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Why The End Of Daylight Saving Time Makes Us Feel So Awful

Daylight saving time happened just this past weekend and while there are definitely some people who were absolutely thrilled to get an extra hour of sleep on Sunday morning, for some daylight saving time simply makes them feel awful.

It turns out there's a scientific reason that you feel awful at the end of daylight saving time, and it's not just that your kids haven't figure out what "sleeping in" means yet. If you're one of the between four and six percent of people who are afflicted with Seasonal Affective Disorder (SAD), or an addition 10 to 20% who have a milder case of the disorder, daylight saving time can just make your symptoms worse.

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SAD causes a depression for those who experience the disorder that affects their appetite and energy levels. SAD mostly affects people during the fall and winter months, American Family Physican writes, and may result in weight gain, lack of energy, irritability, having a hard time concentrating, and avoiding social situations.

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The shorter days and longer nights that come when the clock's "fall back" thanks to daylight saving time can only make those experiencing symptoms of SAD feel even worse.

"The lack of light can impact our biological functioning," Louisa Sylvia, Ph.D., director of psychology at Massachusetts General Hospital Bipolar Clinic and Research Program, told CBS News. "We're not making as much melatonin as usual, which helps with our hormone functioning and as a result it can lead to symptoms of depression such as fatigue, loss of interest in things, and lack of motivation, and it can snowball into a full-on depressive episode."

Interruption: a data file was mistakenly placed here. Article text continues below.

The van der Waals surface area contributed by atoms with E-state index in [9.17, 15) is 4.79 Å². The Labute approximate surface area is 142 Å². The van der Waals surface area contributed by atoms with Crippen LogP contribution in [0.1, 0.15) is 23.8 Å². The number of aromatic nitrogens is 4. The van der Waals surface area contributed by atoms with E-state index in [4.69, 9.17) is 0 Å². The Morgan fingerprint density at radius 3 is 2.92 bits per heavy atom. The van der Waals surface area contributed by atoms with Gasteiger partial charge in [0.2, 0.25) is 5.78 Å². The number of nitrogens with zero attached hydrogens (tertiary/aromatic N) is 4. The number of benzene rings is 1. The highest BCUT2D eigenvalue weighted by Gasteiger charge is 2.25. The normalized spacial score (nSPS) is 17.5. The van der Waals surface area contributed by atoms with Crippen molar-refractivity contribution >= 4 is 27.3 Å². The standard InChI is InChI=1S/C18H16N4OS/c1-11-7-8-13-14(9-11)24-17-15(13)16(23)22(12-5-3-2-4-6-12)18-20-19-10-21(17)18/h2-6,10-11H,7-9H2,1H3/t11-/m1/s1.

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SAD is almost four times more common in women than in men, and typically affects people older than 20. Which means if you find yourself feeling even more sluggish than usual after daylight saving time you may be experiencing some symptoms of SAD. If you do feel like you have less energy and motivation recently and finding yourself feeling a bit depressed, anxious or irritable, you should probably contact your doctor to get some blood work done.

"Ask for vitamin D, B12 and iron levels, and get your thyroid levels checked," Dr. Vatsal Thakkar, a clinical assistant professor of psychiatry at the NYU School of Medicine, told CBS News. "If these are too low they may be bringing you down." The American Psychological Association also suggests that you try to get out in the daylight as much as possible, and if you can't get outside to enjoy the daylight even sitting beside a window is a better alternative to not being exposed to daylight at all.

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Keeping active and maintaining a regular exercise program can also be helpful in minimizing the effects of SAD. If it's too cold to be outside exercising think of possibly joining a gym or participating in a class that will keep you moving. Also try to maintain a healthy diet and keep the junk food to a minimum because all those high carbohydrates and high sugar foods can seriously affect your mood.

Don't hesitate to ask your doctor for help as well if you feel like you just aren't yourself as well because there are numerous ways they can help and treat you to make you feel better.

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